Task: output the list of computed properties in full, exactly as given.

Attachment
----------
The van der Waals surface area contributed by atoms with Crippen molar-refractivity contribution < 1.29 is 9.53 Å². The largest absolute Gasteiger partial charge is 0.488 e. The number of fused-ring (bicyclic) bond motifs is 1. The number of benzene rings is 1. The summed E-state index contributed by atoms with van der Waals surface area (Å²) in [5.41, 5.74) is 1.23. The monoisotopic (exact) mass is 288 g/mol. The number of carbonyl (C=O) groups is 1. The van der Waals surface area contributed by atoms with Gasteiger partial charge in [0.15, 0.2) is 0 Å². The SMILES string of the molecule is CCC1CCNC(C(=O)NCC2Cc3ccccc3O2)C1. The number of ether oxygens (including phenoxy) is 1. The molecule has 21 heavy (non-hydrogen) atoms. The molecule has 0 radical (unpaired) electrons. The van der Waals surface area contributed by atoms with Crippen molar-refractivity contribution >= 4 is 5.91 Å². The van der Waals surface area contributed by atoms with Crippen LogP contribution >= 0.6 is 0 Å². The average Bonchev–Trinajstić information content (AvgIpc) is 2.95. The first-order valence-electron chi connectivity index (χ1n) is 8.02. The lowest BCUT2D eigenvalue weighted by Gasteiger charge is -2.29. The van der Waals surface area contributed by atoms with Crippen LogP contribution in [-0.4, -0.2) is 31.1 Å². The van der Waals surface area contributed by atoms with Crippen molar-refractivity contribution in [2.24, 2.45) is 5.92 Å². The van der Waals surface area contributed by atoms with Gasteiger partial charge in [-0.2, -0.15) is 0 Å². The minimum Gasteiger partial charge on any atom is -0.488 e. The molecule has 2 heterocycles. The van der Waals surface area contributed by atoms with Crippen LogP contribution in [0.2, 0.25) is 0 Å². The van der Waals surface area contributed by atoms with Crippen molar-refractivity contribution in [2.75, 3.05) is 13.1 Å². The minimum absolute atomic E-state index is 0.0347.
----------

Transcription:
The van der Waals surface area contributed by atoms with Crippen molar-refractivity contribution < 1.29 is 9.53 Å². The largest absolute Gasteiger partial charge is 0.488 e. The number of fused-ring (bicyclic) bond motifs is 1. The number of benzene rings is 1. The summed E-state index contributed by atoms with van der Waals surface area (Å²) in [5.41, 5.74) is 1.23. The monoisotopic (exact) mass is 288 g/mol. The number of carbonyl (C=O) groups is 1. The van der Waals surface area contributed by atoms with Gasteiger partial charge in [0.15, 0.2) is 0 Å². The SMILES string of the molecule is CCC1CCNC(C(=O)NCC2Cc3ccccc3O2)C1. The number of ether oxygens (including phenoxy) is 1. The molecule has 21 heavy (non-hydrogen) atoms. The molecule has 0 radical (unpaired) electrons. The van der Waals surface area contributed by atoms with Crippen molar-refractivity contribution >= 4 is 5.91 Å². The van der Waals surface area contributed by atoms with Crippen LogP contribution >= 0.6 is 0 Å². The average Bonchev–Trinajstić information content (AvgIpc) is 2.95. The first-order valence-electron chi connectivity index (χ1n) is 8.02. The lowest BCUT2D eigenvalue weighted by Gasteiger charge is -2.29. The van der Waals surface area contributed by atoms with Crippen LogP contribution in [-0.4, -0.2) is 31.1 Å². The van der Waals surface area contributed by atoms with Crippen molar-refractivity contribution in [2.24, 2.45) is 5.92 Å². The van der Waals surface area contributed by atoms with Gasteiger partial charge in [-0.2, -0.15) is 0 Å². The minimum Gasteiger partial charge on any atom is -0.488 e. The molecule has 2 heterocycles. The van der Waals surface area contributed by atoms with Crippen LogP contribution in [0.2, 0.25) is 0 Å². The van der Waals surface area contributed by atoms with Crippen molar-refractivity contribution in [2.75, 3.05) is 13.1 Å². The minimum absolute atomic E-state index is 0.0347.